PEER Behavioural Research: Authors and Users vis-à-vis Journals and Repositories; Baseline Report

The Publishing and the Ecology of European Research (PEER) project has released PEER Behavioural Research: Authors and Users vis-à-vis Journals and Repositories; Baseline Report.

Here's an excerpt from the press release:

The PEER Behavioural Research Team from Loughborough University (Department of Information Science & LISU) has completed its behavioural baseline report, which is based on an electronic survey of authors (and authors as users) with more than 3000 European researchers and a series of focus groups covering the Medical sciences; Social sciences, humanities & arts; Life sciences; and Physical sciences & mathematics. The objectives of the Behavioural Research within PEER are to:

  • Track trends and explain patterns of author and user behaviour in the context of so called Green Open Access.
  • Understand the role repositories play for authors in the context of journal publishing.
  • Understand the role repositories play for users in context of accessing journal articles.

The baseline report outlines findings from the first phase of the research and identifies the key themes to emerge. It also identifies priorities for further analysis and future work. Some interesting points to emerge from the first phase of research that may be of interest to a number of stakeholders in the scholarly communication system include:

  • An individual's attitude towards open access repositories may change dependant on whether they are an author or a reader; readers being interested in the quality of the articles but authors also focused on the reputation of the repository itself
  • Reaching the target audience is the overwhelming motivation for scholars to disseminate their research results and this strongly influences their choice of journal and/or repository
  • Researchers in certain disciplines may lack confidence in making preprints available, and to some extent this is not only a matter of confidence in the quality of a text but also due to differences in work organisation across research cultures (e.g. strong internal peer review of manuscripts versus reliance on journals for peer review). Other factors are likely to include career stage and centrality of research to the parent discipline
  • Value-added services, such as download statistics and alert services, would contribute to the perceived usefulness of repositories and could help them gain popularity in what is an increasingly competitive information landscape
  • Readers often need to go through a variety of processes to access all the articles that they require and widespread open access may reduce the need for this time consuming practice.

Cornell Establishes Collaborative Business Model for arXiv Repository

The Cornell University Library has established a collaborative business model for the arXiv repository.

Here's an excerpt from the press release:

arXiv will remain free for readers and submitters, but the Library has established a voluntary, collaborative business model to engage institutions that benefit most from arXiv.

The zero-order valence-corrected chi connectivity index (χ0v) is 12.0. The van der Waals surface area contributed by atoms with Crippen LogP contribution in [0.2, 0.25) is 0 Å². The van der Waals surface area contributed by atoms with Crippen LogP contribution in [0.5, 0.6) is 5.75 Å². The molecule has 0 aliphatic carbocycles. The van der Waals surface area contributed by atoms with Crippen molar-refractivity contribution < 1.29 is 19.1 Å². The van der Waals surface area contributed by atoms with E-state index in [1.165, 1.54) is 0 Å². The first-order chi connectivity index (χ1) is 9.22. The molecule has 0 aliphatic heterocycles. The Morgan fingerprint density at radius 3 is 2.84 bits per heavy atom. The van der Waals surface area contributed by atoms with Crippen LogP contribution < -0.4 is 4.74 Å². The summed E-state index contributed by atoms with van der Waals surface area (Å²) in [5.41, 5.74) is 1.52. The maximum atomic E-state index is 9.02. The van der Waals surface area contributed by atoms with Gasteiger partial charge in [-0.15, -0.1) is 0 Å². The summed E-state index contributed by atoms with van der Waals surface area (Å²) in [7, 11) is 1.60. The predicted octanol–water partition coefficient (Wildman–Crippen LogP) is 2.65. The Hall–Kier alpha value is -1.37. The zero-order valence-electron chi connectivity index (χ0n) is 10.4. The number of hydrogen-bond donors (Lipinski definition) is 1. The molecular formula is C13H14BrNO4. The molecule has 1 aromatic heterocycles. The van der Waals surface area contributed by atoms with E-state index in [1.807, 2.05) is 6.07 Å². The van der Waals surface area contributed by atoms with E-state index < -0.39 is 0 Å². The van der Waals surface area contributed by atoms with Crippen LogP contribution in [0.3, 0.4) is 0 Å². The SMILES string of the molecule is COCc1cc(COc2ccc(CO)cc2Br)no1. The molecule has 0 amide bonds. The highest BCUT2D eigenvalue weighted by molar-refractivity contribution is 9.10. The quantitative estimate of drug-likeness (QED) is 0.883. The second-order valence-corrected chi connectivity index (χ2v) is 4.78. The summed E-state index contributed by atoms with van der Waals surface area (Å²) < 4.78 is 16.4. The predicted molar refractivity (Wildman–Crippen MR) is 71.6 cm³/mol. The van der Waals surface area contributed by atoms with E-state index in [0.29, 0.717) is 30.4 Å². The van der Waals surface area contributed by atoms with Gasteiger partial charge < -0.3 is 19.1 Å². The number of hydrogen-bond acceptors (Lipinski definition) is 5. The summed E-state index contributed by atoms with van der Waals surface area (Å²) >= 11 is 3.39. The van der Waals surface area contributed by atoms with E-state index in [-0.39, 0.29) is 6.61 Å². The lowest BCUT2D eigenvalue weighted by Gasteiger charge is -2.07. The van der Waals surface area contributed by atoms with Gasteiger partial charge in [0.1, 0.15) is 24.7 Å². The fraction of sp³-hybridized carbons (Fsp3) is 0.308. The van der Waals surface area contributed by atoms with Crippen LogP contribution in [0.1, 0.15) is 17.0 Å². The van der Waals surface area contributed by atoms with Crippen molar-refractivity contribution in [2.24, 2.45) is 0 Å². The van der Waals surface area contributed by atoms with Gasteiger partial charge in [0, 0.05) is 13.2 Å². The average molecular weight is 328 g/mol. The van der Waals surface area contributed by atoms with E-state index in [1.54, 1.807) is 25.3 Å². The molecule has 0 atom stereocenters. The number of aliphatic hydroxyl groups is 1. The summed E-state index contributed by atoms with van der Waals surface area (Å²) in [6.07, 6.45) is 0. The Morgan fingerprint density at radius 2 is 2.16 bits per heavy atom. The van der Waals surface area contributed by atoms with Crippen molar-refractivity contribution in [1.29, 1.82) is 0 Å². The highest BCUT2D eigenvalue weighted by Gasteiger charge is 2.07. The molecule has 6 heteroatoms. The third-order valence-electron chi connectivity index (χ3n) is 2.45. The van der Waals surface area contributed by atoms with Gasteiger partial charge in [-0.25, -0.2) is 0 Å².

"Keeping an open-access resource like arXiv sustainable means not only covering its costs, but also continuing to enhance its value, and that kind of financial commitment is beyond a single institution's resources," said Oya Rieger, Associate University Librarian for Information Technologies. "If a case can be made for any repository being community-supported, arXiv has to be at the top of the list."

The 200 institutions that use arXiv most heavily account for more than 75 percent of institutional downloads. Cornell is asking these institutions for financial support in the form of annual contributions, and most of the top 25 have already committed to helping arXiv.

Institutions that have already pledged support include:

  • California Institute of Technology
  • University of California, Berkeley
  • University of Cambridge (UK)
  • CERN – European Organization for Nuclear Research (Switzerland)
  • CNRS – Centre National de la Recherche Scientifique (France)
  • Columbia University
  • DESY – Deutsches Elektronen-Synchrotron (Germany)
  • Durham University (UK)
  • ETH Zurich – Eidgenössische Technische Hochschule Zürich (Switzerland)
  • Fermilab
  • Harvard University
  • University of Illinois at Urbana-Champaign
  • Imperial College London (UK)
  • Los Alamos National Laboratory
  • Massachusetts Institute of Technology
  • Max Planck Society (Germany)
  • University of Michigan
  • University of Oxford (UK)
  • University of Pennsylvania
  • Princeton University
  • SLAC National Accelerator Laboratory
  • Texas A&M University . . .

The proposed funding model is viewed as a short-term strategy, and the Library is actively seeking input on a long-term solution. Currently, Cornell University Library supports the operating costs of arXiv, which are comparable to the costs of the university's collection budget for physics and astronomy. As one of the most influential innovations in scholarly communications since the advent of the Internet, arXiv's original dissemination model represented the first significant means to provide expedited access to scientific research well ahead of formal publication.

Paul Ginsparg Gets $882,610 Grant for arXiv Enhancement

Paul Ginsparg, professor of physics and information science at Cornell University, has been awarded a $882,610 grant by the NSF for the Tools for Open Access Cyberinfrastructure project, which will enhance the popular arXiv repository. The grant was funded under the American Recovery and Reinvestment Act of 2009.

Here's an excerpt from the grant award :